Seeds may germinate throughout the year if soil moisture is high enough (Parsons and Cuthbertson, 2001). 10 mm of rain or irrigation water is sufficient to cause germination once seed dominancy is broken. Seeds require an after-ripening period of several months because a chemical inhibitor in the seedcoat must be leached out or broken down before germination takes place. Therefore, germination in the field is spread over several months, making control strategies difficult (Parsons and Cuthbertson, 2001). Germination rates vary with environmental conditions but may be low. Thus, germination rates of seeds collected from corn fields in Central Spain ranged from 2 ± 1.7 % to 11 ± 3.6 % (Dorado et al., 2009a).

According to Soriano et al. (1964) seeds need light and alternated temperatures to germinate. Martínez-Ghersa et al. (2006) emphasized that seedling emergence therefore takes place after soil cultivation in summer crops, or any other soil disturbances (Scopel et al., 1991).

Seedlings grow quickly if temperature and soil moisture are high enough. Growth rates of 2 cm per day have been recorded. Flowers may be produced at the age of 2-5 weeks. Flowering and fruiting continue throughout the summer.

The large and scented flowers open at night and are pollinated by hawkmoths, sphingids, coleopterans and Apis mellifera in soybean crop fields in Argentina (Torres et al., 2013a). D. ferox may have two flowering peaks in a year (Torres et al., 2013b).

Environmental Requirements

Seeds need light and alternating temperatures in order to germinate (Soriano et al., 1964). In summer crops, seedling emergence is thus promoted by cultivation (Ballaré et al., 1988).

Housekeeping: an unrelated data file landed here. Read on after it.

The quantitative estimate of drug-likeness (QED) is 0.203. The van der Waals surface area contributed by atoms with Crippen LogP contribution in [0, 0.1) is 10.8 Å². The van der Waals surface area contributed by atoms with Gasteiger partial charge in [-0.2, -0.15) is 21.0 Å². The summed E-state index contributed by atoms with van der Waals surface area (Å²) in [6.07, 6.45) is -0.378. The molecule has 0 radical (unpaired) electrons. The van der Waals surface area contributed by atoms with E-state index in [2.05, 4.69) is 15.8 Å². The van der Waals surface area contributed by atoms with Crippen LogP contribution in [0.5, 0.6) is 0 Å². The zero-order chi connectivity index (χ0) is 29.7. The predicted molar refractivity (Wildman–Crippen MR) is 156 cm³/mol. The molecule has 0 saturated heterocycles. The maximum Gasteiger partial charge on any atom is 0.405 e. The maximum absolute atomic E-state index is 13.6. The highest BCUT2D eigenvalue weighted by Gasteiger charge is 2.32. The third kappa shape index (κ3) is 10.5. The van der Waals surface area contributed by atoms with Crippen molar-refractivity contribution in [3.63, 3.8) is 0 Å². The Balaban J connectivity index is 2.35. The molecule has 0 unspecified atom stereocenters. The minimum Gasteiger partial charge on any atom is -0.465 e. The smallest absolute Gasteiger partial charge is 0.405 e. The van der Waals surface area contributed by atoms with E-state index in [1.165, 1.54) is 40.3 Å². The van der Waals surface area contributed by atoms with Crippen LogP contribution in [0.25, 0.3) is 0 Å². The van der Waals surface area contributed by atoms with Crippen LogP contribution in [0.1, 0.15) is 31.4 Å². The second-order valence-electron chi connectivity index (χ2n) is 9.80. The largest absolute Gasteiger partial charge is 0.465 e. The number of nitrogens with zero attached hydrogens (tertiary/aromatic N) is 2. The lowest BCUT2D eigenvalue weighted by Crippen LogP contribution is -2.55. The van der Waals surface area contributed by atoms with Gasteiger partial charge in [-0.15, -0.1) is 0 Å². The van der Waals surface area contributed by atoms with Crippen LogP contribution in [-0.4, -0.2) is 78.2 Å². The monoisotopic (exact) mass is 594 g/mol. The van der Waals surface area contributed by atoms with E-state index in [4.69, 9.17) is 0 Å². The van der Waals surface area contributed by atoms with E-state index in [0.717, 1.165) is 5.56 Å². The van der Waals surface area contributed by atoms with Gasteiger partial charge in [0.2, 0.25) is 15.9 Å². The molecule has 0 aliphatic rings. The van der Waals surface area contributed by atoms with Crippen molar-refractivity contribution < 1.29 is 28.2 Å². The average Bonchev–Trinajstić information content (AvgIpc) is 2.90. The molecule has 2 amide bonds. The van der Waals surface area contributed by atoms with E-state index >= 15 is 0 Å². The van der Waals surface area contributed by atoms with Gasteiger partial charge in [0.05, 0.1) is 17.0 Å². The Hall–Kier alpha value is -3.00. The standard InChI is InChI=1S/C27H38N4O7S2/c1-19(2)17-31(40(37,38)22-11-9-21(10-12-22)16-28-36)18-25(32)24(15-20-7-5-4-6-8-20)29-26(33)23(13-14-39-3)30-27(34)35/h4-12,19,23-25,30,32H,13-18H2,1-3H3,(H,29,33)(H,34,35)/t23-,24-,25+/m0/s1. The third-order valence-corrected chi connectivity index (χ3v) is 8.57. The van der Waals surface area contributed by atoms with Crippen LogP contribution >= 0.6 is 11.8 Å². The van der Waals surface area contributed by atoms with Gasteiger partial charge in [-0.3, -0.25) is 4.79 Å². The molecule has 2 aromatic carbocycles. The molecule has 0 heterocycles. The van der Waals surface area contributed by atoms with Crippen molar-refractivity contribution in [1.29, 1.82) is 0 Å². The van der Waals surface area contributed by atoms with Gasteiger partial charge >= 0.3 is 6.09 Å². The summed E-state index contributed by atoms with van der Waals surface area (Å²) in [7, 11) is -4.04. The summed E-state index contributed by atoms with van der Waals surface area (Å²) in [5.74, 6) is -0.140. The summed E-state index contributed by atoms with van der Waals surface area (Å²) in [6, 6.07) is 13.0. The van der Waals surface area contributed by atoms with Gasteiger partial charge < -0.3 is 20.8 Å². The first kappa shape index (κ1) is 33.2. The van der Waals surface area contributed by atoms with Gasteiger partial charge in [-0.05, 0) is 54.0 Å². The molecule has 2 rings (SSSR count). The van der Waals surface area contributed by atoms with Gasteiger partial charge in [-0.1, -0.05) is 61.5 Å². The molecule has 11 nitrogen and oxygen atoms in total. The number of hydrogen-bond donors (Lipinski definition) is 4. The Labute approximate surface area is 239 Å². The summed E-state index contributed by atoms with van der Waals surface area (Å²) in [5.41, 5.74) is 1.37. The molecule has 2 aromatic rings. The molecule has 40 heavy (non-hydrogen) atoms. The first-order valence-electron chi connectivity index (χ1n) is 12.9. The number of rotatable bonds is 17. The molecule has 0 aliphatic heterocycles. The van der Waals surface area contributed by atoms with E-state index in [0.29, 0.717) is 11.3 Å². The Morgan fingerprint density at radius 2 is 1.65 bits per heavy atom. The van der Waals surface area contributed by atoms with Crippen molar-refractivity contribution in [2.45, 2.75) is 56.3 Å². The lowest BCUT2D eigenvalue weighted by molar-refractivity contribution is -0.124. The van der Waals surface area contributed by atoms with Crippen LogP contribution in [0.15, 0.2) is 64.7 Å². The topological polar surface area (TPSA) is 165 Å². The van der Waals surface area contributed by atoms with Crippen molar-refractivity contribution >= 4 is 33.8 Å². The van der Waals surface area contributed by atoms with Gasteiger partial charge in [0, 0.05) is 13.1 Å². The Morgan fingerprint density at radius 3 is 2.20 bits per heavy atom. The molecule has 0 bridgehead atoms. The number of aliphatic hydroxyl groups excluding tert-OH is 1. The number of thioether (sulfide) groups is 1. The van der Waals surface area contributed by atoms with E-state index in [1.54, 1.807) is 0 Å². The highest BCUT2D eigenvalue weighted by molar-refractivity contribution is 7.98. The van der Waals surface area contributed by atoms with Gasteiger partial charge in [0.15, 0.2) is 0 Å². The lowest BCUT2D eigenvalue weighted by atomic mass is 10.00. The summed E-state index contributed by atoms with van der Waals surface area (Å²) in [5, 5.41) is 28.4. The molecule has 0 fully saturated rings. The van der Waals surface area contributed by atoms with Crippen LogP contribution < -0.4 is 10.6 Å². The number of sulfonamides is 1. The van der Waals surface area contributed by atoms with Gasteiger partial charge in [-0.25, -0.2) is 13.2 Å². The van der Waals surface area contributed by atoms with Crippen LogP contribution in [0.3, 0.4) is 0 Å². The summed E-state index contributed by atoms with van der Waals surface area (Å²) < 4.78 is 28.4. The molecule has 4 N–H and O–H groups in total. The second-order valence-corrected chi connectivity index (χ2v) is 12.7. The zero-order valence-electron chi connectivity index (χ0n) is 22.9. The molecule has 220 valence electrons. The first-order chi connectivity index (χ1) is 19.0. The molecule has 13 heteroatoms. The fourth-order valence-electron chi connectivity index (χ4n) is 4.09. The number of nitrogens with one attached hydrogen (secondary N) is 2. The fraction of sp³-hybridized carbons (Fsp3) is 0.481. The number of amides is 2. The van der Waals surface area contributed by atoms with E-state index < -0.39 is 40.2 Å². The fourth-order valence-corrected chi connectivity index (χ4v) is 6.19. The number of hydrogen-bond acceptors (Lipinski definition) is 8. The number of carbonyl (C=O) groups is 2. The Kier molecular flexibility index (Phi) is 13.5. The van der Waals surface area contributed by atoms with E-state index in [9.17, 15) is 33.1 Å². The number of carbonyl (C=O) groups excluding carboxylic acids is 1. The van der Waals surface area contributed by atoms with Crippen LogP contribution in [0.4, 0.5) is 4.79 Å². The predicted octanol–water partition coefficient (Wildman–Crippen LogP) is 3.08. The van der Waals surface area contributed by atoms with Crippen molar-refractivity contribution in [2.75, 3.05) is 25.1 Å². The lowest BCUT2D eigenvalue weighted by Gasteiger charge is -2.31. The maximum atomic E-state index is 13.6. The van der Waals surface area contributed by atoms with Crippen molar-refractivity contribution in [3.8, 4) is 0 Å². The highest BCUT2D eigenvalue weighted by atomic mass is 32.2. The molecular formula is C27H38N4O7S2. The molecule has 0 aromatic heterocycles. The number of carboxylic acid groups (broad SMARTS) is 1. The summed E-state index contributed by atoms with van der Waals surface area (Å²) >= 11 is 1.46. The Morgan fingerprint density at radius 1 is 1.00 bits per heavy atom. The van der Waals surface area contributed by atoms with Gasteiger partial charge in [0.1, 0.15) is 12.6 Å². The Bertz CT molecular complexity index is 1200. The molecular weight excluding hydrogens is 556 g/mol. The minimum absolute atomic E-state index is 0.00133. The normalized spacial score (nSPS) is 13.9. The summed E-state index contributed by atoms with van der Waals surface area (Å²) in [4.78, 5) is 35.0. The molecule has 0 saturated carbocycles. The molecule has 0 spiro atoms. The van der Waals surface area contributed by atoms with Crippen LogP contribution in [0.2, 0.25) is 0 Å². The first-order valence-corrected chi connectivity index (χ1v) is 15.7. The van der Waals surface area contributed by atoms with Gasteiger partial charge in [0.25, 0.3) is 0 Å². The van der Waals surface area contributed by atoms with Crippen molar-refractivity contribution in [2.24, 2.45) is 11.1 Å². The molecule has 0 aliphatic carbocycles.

Growth depends on density. In a common garden study, D. ferox plants were grown at 32, 100 and 240 plants m-2 (Ballaré et al., 1988). Seedlings responded rapidly to increased plant density by producing longer internodes and allocating more dry matter to the stem relative to leaves. The number of leaves did not change significantly (Ballaré et al., 1988).

Climate

Top of page
ClimateStatusDescriptionRemark
BS - Steppe climatePreferred> 430mm and < 860mm annual precipitation
BW - Desert climatePreferred< 430mm annual precipitation
Cf - Warm temperate climate, wet all yearPreferredWarm average temp. > 10°C, Cold average temp. > 0°C, wet all year
Cw - Warm temperate climate with dry winterPreferredWarm temperate climate with dry winter (Warm average temp. > 10°C, Cold average temp. > 0°C, dry winters)

Soil Tolerances

Top of page

Soil drainage

  • free

Soil texture

  • heavy
  • medium

Special soil tolerances

  • shallow

Means of Movement and Dispersal

Top of page

Natural Dispersal

D. ferox reproduces and spreads solely by seed, which it produces in large numbers. Both seed capsules and seeds float on water, providing an effective means of dispersal.

Accidental Introduction

Seeds are mainly spread by contamination of agricultural seeds, or by machinery and vehicles. In New Zealand, the plant is believed to have originated from imported birdseed (Webb et al., 1988).

Pathway Causes

Top of page
CauseNotesLong DistanceLocalReferences
AgricultureYesYesTorres et al., 2013b
DisturbanceYesYesParsons & Cuthbertson, 2001
Flooding/ other natural disasterYesYesParsons & Cuthbertson, 2001

Pathway Vectors

Top of page
VectorNotesLong DistanceLocalReferences
Machinery/equipmentYesParsons & Cuthbertson, 2001
WaterYesParsons & Cuthbertson, 2001

Economic Impact

Top of page